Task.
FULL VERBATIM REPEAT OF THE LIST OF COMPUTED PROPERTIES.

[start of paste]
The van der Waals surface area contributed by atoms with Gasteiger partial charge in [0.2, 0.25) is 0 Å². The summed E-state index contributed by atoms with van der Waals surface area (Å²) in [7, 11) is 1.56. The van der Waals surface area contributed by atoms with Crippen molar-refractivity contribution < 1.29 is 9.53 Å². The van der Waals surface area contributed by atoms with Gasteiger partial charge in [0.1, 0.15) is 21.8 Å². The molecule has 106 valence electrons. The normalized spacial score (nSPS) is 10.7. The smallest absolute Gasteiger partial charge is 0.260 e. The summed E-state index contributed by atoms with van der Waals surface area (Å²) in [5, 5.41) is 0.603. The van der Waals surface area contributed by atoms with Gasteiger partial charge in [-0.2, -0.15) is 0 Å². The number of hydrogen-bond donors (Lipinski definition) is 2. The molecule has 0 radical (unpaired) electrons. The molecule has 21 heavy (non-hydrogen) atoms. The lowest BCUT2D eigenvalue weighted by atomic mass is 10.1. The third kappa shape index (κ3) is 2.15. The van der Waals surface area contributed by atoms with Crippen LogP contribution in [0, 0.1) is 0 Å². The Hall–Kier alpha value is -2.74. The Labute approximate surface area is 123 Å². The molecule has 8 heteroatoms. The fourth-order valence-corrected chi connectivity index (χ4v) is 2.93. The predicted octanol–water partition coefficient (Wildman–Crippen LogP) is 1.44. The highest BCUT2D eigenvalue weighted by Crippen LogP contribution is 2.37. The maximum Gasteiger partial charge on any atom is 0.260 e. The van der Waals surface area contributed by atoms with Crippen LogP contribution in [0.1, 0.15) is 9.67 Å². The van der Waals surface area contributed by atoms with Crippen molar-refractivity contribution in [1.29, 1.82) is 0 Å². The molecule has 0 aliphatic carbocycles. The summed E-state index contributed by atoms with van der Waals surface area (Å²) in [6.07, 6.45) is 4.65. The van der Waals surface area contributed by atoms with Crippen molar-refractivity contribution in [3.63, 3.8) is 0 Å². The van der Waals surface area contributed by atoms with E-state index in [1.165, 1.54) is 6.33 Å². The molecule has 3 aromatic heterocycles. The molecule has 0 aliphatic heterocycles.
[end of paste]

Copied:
The van der Waals surface area contributed by atoms with Gasteiger partial charge in [0.2, 0.25) is 0 Å². The summed E-state index contributed by atoms with van der Waals surface area (Å²) in [7, 11) is 1.56. The van der Waals surface area contributed by atoms with Crippen molar-refractivity contribution < 1.29 is 9.53 Å². The van der Waals surface area contributed by atoms with Gasteiger partial charge in [0.1, 0.15) is 21.8 Å². The molecule has 106 valence electrons. The normalized spacial score (nSPS) is 10.7. The smallest absolute Gasteiger partial charge is 0.260 e. The summed E-state index contributed by atoms with van der Waals surface area (Å²) in [5, 5.41) is 0.603. The van der Waals surface area contributed by atoms with Gasteiger partial charge in [-0.2, -0.15) is 0 Å². The number of hydrogen-bond donors (Lipinski definition) is 2. The molecule has 0 radical (unpaired) electrons. The molecule has 21 heavy (non-hydrogen) atoms. The lowest BCUT2D eigenvalue weighted by atomic mass is 10.1. The third kappa shape index (κ3) is 2.15. The van der Waals surface area contributed by atoms with Crippen LogP contribution in [0, 0.1) is 0 Å². The Hall–Kier alpha value is -2.74. The Labute approximate surface area is 123 Å². The molecule has 8 heteroatoms. The fourth-order valence-corrected chi connectivity index (χ4v) is 2.93. The predicted octanol–water partition coefficient (Wildman–Crippen LogP) is 1.44. The highest BCUT2D eigenvalue weighted by Crippen LogP contribution is 2.37. The maximum Gasteiger partial charge on any atom is 0.260 e. The van der Waals surface area contributed by atoms with Crippen LogP contribution in [0.1, 0.15) is 9.67 Å². The van der Waals surface area contributed by atoms with Crippen molar-refractivity contribution in [1.29, 1.82) is 0 Å². The molecule has 0 aliphatic carbocycles. The summed E-state index contributed by atoms with van der Waals surface area (Å²) in [6.07, 6.45) is 4.65. The van der Waals surface area contributed by atoms with Crippen molar-refractivity contribution in [3.63, 3.8) is 0 Å². The van der Waals surface area contributed by atoms with E-state index in [1.165, 1.54) is 6.33 Å². The molecule has 3 aromatic heterocycles. The molecule has 0 aliphatic heterocycles.